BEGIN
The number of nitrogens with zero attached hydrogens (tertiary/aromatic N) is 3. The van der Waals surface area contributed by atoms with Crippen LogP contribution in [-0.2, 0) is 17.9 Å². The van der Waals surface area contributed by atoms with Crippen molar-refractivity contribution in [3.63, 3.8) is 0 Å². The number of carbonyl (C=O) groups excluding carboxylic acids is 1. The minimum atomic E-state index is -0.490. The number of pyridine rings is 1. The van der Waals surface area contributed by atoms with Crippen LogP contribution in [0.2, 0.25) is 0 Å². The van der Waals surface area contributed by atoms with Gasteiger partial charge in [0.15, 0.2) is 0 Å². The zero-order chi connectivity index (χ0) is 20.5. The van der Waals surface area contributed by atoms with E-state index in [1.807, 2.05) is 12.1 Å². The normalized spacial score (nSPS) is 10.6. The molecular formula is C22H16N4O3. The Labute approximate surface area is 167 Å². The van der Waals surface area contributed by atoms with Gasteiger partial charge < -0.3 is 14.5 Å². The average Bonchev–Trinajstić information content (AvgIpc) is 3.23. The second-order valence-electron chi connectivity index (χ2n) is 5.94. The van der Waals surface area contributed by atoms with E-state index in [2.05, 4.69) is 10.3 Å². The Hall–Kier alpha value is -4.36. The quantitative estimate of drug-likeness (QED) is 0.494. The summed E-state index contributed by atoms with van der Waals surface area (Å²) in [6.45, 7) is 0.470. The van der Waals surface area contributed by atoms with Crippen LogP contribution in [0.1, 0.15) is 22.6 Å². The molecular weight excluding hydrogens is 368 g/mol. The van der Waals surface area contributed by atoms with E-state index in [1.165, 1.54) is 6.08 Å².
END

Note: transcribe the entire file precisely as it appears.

The number of nitrogens with zero attached hydrogens (tertiary/aromatic N) is 3. The van der Waals surface area contributed by atoms with Crippen LogP contribution in [-0.2, 0) is 17.9 Å². The van der Waals surface area contributed by atoms with Crippen molar-refractivity contribution in [3.63, 3.8) is 0 Å². The number of carbonyl (C=O) groups excluding carboxylic acids is 1. The minimum atomic E-state index is -0.490. The number of pyridine rings is 1. The van der Waals surface area contributed by atoms with Crippen LogP contribution in [0.2, 0.25) is 0 Å². The van der Waals surface area contributed by atoms with Gasteiger partial charge in [0.15, 0.2) is 0 Å². The zero-order chi connectivity index (χ0) is 20.5. The van der Waals surface area contributed by atoms with E-state index in [1.807, 2.05) is 12.1 Å². The normalized spacial score (nSPS) is 10.6. The molecular formula is C22H16N4O3. The Labute approximate surface area is 167 Å². The van der Waals surface area contributed by atoms with Gasteiger partial charge < -0.3 is 14.5 Å². The average Bonchev–Trinajstić information content (AvgIpc) is 3.23. The second-order valence-electron chi connectivity index (χ2n) is 5.94. The van der Waals surface area contributed by atoms with E-state index in [2.05, 4.69) is 10.3 Å². The Hall–Kier alpha value is -4.36. The quantitative estimate of drug-likeness (QED) is 0.494. The summed E-state index contributed by atoms with van der Waals surface area (Å²) in [6.45, 7) is 0.470. The van der Waals surface area contributed by atoms with Crippen LogP contribution in [0.1, 0.15) is 22.6 Å². The molecular weight excluding hydrogens is 368 g/mol. The van der Waals surface area contributed by atoms with E-state index in [1.165, 1.54) is 6.08 Å².